“A national standard should start with a complete analysis of existing servicer requirements and state laws governing foreclosures.  Development should include an open dialog with stakeholders in the servicing arena, all of whom must ultimately work together to ensure the standard achieves the dual goal of better serving borrowers while allowing for a sustainable mortgage servicing business model.

“MBA actually initiated this process in January by convening a blue-ribbon Council on Residential Mortgage Servicing.  That Council examined the entire servicing model and is the basis for work that is currently underway to identify recommendations to improve the system for all stakeholders.

“In May, the Council released its preliminary White Paper.  In it, the Council examined the current servicing model, educated the public on the role and compensation of servicers, and addressed popular misconceptions relating to servicing practices and incentives.   I believe this White Paper has provided useful information to you and other policymakers that are currently engaged in this debate.  I encourage your two subcommittees and the Congress to use MBA and its Council as a resource going forward.

“In conclusion, as we develop servicing standards, I urge you to pay careful attention to the interdependence of servicing and the impact that changes to the system will have on the economics of mortgage servicing, tax and accounting rules and regulations, and the effect of the new requirements on Basel capital requirements and on the TBA market.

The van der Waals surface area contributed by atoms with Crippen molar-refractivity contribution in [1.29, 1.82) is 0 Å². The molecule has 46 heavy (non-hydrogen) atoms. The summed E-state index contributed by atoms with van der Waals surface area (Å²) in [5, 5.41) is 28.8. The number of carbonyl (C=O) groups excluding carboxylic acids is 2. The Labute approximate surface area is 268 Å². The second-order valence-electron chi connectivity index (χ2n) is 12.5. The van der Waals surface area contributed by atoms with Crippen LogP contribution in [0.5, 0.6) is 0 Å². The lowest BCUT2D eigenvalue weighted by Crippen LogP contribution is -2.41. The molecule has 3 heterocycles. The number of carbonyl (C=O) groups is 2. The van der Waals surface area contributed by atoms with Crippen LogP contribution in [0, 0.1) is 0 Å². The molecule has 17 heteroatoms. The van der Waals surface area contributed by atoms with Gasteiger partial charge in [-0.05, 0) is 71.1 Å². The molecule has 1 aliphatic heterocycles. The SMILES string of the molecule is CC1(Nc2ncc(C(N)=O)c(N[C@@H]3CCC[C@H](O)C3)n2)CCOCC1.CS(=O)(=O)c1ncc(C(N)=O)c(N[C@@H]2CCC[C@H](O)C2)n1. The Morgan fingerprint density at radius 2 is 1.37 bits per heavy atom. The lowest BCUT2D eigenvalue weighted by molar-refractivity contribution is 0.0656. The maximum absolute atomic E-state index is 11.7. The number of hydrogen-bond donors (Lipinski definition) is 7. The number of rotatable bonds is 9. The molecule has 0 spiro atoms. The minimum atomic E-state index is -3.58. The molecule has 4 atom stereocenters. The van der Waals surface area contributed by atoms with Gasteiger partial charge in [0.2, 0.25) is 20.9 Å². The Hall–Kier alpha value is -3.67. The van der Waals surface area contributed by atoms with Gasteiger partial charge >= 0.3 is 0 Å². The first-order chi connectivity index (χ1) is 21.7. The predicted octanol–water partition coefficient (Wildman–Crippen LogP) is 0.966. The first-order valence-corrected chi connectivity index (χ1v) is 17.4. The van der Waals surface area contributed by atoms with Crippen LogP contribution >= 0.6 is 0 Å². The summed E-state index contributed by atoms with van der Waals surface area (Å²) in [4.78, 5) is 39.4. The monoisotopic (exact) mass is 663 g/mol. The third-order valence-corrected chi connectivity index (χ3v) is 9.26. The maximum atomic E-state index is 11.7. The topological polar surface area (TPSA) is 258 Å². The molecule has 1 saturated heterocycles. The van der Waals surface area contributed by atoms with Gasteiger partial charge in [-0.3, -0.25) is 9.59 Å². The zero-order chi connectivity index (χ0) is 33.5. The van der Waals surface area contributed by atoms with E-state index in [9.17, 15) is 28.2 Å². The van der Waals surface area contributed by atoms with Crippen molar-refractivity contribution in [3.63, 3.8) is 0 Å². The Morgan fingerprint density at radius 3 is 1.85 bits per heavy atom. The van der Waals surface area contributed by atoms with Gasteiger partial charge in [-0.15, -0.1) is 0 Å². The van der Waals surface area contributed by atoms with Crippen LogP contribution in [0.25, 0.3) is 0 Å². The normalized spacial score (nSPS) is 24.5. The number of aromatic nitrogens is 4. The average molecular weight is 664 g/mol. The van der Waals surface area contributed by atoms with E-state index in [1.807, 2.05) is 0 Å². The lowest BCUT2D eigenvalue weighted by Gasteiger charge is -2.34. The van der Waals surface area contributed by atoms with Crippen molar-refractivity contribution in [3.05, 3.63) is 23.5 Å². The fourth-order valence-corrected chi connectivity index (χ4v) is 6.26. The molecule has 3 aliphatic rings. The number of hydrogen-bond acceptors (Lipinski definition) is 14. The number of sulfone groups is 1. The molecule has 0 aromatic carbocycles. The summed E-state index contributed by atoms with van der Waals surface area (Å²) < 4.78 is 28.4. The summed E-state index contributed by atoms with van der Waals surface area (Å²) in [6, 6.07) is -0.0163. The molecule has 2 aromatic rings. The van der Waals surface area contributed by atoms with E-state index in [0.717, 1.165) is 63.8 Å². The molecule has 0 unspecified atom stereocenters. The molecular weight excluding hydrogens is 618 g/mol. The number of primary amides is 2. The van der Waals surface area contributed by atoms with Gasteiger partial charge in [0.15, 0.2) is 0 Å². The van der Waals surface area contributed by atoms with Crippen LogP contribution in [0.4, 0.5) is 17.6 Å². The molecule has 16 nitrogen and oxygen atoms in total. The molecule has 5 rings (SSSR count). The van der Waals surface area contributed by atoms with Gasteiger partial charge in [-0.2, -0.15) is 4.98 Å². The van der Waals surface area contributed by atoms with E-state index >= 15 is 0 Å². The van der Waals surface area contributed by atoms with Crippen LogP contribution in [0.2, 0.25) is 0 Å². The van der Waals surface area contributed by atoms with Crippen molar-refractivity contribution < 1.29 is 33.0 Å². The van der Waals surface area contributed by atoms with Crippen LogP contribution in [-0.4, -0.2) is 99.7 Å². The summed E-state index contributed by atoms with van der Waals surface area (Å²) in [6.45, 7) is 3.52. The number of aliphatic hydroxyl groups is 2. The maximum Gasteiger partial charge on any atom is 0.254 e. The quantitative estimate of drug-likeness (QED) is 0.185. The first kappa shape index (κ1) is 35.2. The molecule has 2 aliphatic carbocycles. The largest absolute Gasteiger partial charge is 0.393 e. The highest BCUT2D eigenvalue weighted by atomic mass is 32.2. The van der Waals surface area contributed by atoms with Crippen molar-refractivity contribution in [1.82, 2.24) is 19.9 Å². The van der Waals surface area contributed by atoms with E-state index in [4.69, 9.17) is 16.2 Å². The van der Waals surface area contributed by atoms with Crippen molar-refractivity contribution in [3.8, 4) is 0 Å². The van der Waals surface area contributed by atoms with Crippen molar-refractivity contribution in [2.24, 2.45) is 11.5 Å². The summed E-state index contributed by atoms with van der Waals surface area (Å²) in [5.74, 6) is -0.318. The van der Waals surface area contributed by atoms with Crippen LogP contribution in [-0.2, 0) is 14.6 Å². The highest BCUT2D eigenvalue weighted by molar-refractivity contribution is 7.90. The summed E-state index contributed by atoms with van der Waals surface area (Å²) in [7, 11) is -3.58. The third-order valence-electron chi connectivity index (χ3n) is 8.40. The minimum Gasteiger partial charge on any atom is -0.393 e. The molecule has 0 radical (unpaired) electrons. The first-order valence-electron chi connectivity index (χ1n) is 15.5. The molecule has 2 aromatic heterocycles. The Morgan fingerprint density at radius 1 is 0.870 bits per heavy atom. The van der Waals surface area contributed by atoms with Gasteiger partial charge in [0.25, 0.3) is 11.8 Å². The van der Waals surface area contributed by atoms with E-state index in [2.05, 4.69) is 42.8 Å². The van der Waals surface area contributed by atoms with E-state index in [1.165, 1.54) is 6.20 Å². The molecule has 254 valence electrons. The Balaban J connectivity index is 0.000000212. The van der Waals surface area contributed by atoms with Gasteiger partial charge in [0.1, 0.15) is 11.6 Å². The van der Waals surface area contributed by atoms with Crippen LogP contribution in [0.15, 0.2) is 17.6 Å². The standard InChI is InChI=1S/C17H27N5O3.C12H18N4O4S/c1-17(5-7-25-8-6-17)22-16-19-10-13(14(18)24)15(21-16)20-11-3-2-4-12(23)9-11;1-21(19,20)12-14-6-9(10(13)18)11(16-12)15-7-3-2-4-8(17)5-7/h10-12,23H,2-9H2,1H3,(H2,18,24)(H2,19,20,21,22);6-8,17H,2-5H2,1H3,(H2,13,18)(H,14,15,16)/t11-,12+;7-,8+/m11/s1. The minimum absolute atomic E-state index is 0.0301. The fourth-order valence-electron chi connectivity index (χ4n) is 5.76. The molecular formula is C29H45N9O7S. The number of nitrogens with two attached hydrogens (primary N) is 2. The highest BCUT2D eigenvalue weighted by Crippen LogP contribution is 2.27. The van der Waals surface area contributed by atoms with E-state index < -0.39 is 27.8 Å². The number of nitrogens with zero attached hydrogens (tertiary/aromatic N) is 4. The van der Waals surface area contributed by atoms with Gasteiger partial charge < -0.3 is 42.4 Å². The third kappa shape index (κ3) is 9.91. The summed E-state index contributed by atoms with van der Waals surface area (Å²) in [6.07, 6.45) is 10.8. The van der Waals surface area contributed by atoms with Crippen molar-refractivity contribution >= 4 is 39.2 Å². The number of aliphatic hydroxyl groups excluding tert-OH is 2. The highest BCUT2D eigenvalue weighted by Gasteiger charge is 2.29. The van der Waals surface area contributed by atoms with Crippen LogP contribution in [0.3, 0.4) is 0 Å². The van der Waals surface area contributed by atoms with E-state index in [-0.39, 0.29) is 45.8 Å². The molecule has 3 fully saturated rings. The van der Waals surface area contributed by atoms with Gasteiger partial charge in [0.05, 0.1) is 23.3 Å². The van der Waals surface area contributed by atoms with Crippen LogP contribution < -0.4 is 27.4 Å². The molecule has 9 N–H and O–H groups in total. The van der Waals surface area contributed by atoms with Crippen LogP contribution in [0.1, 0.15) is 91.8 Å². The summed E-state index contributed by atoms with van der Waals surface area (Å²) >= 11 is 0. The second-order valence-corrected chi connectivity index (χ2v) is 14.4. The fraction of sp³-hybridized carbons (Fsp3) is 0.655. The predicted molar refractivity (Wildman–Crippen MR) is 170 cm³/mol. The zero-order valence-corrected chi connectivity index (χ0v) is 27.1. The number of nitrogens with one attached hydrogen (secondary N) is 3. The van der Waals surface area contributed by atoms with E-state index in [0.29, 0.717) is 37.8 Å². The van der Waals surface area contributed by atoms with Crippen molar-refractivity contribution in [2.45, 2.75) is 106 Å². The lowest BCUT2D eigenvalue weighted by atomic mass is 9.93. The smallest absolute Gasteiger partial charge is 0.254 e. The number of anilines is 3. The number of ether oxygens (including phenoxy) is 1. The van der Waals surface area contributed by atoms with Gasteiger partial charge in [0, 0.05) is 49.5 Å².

“Servicing does not exist in a vacuum.  Instead, it is part of a broader inter-dependent and inter-connected “ecosystem” that involves all the varied elements of the mortgage industry.  The housing market remains fragile.  Therefore, when considering changes to the current model, policy makers must be mindful of unforeseen and unintended consequences that could ultimately result in higher housing costs for consumers and reduced access to credit.

“I have spent more than thirty years in this industry.   Despite what we have just lived through, and the challenges we continue to face, I am optimistic that we can successfully address the challenges in the mortgage servicing system.

“To both subcommittees and the full Congress, I would reiterate that MBA supports reasonable national servicing standards that apply best practices to the process to better serve the needs of borrowers, servicers, and investors alike.

“Again, we want to be part of the solution and look forward to working with you and other policymakers towards that end.”


The Mortgage Bankers Association (MBA) is the national association representing the real estate finance industry, an industry that employs more than 280,000 people in virtually every community in the country. Headquartered in Washington, D.C., the association works to ensure the continued strength of the nation’s residential and commercial real estate markets; to expand homeownership and extend access to affordable housing to all Americans. MBA promotes fair and ethical lending practices and fosters professional excellence among real estate finance employees through a wide range of educational programs and a variety of publications. Its membership of over 2,200 companies includes all elements of real estate finance: mortgage companies, mortgage brokers, commercial banks, thrifts, Wall Street conduits, life insurance companies and others in the mortgage lending field. For additional information, visit MBA’s Web site: